Ashtanga is a strong practice and without diligently observing the changes we are going through, it is easy to influence the mind to develop as strong a mindset. Just as the physical practice builds strength in the body, so too can it colour our thoughts, perception and experience of the world in a very black/white, right/wrong, good/bad kind of way.
I had spent some time thinking about this and how, such a beautiful and beneficial practice can pull out some angry ugly demons from within ourselves that we never knew existed (I mean that figuratively of course, and not like in an excorcism kind of way, just so we are clear!). Was this part of what some practitioners call “tapas”? The burning away of toxins from the emotional and physical bodies? Or is there something else?
In the last couple of months I had been fortunate to somehow been introduced to the work of Stephen Cope, scholar in residence and Kripalu ambassador as well as an accomplished psychoanalyst before committing to the path of yoga. I had many lightbulb moments reading his book “Yoga and the Quest for the True Self” and finally received an answer.
There was a section in which he speaks of developing awareness and equanimity as the two wings of practice. He wrote of his own experience and the experience of others that had spent some time at Kripalu. As one begins to intensify their own practice, be it an asana practice or other kinds of meditative practice, they will begin to experience heighten awareness. This totally made sense to me. When you spend enough time doing postures on your mat every single day, you are bound to get to know your body a little better than before; the sensations and behaviour of your body, and the ensuing thoughts and emotions that arise from it. Stephen recounts a few instances when his close friends or students at Kripalu began to go into a phase of panic. What do you do when this new awareness suddenly shows you whatever you believed of your life and worldview was actually not entirely true? What happens when your understanding of the world is being turned around onto its head?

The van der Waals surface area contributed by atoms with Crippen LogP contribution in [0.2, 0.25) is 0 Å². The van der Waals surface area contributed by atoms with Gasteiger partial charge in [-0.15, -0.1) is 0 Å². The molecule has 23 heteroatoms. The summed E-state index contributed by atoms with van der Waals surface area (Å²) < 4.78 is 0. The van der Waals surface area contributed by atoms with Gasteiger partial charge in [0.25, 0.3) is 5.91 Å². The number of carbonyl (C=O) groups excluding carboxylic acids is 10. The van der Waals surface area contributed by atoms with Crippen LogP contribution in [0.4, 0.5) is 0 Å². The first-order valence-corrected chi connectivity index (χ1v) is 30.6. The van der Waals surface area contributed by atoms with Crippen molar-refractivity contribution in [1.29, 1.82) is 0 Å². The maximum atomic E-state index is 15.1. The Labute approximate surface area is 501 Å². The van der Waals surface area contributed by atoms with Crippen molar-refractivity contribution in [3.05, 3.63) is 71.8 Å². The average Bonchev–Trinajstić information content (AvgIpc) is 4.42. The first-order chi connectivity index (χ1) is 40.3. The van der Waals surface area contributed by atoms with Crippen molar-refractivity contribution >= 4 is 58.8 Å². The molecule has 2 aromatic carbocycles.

If awareness is one part of the equation towards understanding ourselves better, then equanimity is the other essential part of the equation. He calls it the calm abiding self or equanimity. A term familiar in Buddhist teachings and often taught to many beginner meditators. So when your perspective of the world is being challenged from every direction, instead of going into a state of panic, hopelessness or depression, we use this as an opportunity to develop the calm abiding self. That precious skill of being able to remain in the calm centre of the storm while everything else around you sort of just spins madly in circles.
Therein lies the answer to this pondering I had and what relief it was finally to be able to make sense of it all! There are many ways to learn and develop equanimity in our thoughts and reaction to the ever changing world around us. Meditation is one way. So is prayers and chants. I have always believed that the act of zikr in Islam, which involves silently repeating short prayers to incite constant remembrance of God can induce a state of calmness, helping one to discover that sweet, yet fleeting spot of equanimity whilst at it. Same too for those who chose to chant mantras and others who have their own way of remembering that there is always a greater power beyond ourselves and that surrendering to this could perhaps be the seed to developing the calm abiding self.
And what of Ashtanga practice in this context? Can you develop equanimity on your mat every day? Definitely! Plenty of opportunities arise especially in those postures we have a natural aversion to, or when we are in pain or injured and have to modify our practice. Ashtanga is indeed a powerful practice, and it gives us the opportunity to both gain awareness of our thought patterns and develop equanimity to it.